Constans may have felt comfortable with the support he received from his western Christian subjects, unfortunately the tide was now turning against an increasingly troubled emperor. His lack of attention to the western province of Gaul was becoming a sore point amongst his soldiers. An increasing feeling of resentment had grown, fueled by his ‘selling of government offices, domination by pampered favourites’ and acts of ‘debauchery and pederasty’. His personal conduct in the final years of his rule were also mistakenly cruel. Did Constans finally reveal his true self, or was this simply a curse of the Constantinian dynasty ? As discontent grew in Gaul, Flavius Magnus Magnentius, a very capable commander of the Rhine armies, decided to lead a rebellion in 350 AD.

Constans was already in Gaul in 349 on a rare visit west, when he heard the news that Magnentius had donned the imperial purple. Panic struck Constans as a team of assassins hunted him like a wild boar. He got as far south as the small village of Vicus Helena, in the foothills of the Pyrennes, before he was eventually caught and slain to death. Will the blood-letting of Constantine the Great’s family ever cease ? Magnentius, now stood commanding the loyalty of Gaul, Spain and Britain. Swiftly he took control of Africa and Italy and stood on the brink of consolidating his power in the remaining provinces. Unfortunately, one major problem confronted him in the east- Constantius, the last remaining son of Constantine the Great. If Magnentius thought that Constantius was going to willingly just hand over his eastern provinces, he was sadly mistaken. For now Magnentius would control the west as usurper because Constantius was tied up fighting in the east. But when the time was right Constantius would strike with furious anger.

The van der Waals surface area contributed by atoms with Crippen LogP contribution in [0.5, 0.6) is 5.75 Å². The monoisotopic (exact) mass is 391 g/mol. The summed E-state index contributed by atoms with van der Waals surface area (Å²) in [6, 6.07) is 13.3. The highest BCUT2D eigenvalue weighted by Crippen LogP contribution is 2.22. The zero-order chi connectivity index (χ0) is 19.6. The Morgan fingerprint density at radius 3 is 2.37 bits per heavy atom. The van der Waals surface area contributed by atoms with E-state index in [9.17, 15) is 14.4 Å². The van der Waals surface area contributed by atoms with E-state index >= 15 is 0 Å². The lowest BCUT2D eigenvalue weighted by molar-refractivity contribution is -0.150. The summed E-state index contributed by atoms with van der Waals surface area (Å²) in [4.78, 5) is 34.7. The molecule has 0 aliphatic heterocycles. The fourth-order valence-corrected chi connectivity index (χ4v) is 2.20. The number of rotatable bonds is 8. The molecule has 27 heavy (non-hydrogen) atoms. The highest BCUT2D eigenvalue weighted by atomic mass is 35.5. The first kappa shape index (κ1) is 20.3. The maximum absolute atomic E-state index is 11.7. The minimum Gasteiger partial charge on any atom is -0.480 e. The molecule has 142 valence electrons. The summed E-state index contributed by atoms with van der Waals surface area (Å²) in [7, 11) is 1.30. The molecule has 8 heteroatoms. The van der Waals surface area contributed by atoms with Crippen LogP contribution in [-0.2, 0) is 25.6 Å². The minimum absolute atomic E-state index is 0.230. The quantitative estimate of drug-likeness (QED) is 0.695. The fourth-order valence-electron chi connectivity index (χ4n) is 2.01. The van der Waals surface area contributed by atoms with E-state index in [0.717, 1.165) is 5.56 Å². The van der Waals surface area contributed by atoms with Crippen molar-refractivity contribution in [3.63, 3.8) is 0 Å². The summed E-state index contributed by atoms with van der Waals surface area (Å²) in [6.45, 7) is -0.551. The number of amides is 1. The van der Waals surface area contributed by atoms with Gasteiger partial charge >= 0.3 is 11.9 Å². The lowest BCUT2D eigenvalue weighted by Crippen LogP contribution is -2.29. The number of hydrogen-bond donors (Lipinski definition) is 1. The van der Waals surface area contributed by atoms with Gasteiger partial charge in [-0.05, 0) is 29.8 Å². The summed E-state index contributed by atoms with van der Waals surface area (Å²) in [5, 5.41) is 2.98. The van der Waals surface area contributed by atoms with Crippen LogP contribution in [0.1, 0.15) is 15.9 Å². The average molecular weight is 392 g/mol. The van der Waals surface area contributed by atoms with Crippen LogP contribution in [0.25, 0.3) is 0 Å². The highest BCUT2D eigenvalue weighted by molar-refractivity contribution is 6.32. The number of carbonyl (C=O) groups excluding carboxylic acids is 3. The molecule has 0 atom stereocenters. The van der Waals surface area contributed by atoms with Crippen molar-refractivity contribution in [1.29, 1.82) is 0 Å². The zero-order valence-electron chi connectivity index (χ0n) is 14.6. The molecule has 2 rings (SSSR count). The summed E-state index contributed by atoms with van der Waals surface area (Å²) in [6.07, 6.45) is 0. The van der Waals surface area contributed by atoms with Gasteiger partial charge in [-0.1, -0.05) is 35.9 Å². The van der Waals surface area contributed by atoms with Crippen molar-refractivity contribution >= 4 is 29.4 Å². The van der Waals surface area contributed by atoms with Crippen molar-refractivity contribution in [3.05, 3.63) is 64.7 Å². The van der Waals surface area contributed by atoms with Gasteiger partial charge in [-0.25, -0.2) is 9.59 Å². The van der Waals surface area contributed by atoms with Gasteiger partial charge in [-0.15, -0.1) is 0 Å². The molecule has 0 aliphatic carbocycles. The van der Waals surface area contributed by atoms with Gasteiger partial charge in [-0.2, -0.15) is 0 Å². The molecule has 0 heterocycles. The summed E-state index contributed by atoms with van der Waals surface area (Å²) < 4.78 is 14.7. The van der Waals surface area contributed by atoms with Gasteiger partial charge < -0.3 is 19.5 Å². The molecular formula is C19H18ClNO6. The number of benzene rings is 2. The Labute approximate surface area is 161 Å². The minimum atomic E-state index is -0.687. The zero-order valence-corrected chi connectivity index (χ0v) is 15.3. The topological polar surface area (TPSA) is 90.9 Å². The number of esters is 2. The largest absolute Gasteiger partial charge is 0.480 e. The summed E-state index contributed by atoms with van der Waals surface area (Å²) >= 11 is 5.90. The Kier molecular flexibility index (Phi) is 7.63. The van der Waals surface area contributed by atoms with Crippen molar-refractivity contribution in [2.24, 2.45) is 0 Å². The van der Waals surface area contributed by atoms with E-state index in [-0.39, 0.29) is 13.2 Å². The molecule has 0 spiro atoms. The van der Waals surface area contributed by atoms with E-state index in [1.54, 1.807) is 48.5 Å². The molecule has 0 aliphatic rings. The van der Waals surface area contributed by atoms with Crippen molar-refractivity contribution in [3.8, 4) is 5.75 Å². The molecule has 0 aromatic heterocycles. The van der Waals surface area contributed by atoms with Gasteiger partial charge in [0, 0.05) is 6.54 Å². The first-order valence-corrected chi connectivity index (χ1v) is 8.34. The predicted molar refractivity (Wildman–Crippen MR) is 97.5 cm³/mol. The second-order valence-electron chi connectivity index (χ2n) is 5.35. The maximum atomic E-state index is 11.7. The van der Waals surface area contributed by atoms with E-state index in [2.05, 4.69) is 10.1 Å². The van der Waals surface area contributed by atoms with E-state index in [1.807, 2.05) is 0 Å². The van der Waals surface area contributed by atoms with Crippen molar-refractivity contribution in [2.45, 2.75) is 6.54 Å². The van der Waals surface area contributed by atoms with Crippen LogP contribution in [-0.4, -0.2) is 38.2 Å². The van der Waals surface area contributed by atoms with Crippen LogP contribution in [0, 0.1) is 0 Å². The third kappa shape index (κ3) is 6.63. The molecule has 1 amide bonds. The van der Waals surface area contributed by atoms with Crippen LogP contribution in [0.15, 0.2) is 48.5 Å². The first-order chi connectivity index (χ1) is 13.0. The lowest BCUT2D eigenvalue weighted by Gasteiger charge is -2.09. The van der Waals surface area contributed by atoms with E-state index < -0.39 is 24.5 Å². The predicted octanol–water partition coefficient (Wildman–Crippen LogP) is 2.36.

Notes and further Reading
Edward Gibbon, The Decline and Fall of the Roman Empire, Edited, Abridged and with a Critical Foreword by Hans-Friedrich Mueller, The Modern Library, 2013.
Adrian Goldsworthy, The Fall of the West: The Death of the Roman Superpower, Wiedenfeld & Nicolson, 2009.
John Julius Norwich, Byzantium: The Early Centuries, Viking, 1988. David Potter, The Emperors of Rome, Quercus, 2007.
Paul Stephenson, Constantine, Quercus, 2009.
Photo Credit: Image of Emperor Constans bust in the Louvre Museum, Paris is used under the Attribution-Non Commercial-Share alike 4.0 International license. 

3 comments on “A short history of Byzantium: No. 16 Constans: champion of the Trinity or enemy of Gaul?

  1. Pingback: Constantius II, the Byzantine autocrat (Part 1). | The History of the Byzantine Empire

  2. Pingback: Constantius II, the Byzantine autocrat (Part 2) | The History of the Byzantine Empire

  3. Pingback: “Instant Karma” ! | The History of the Byzantine Empire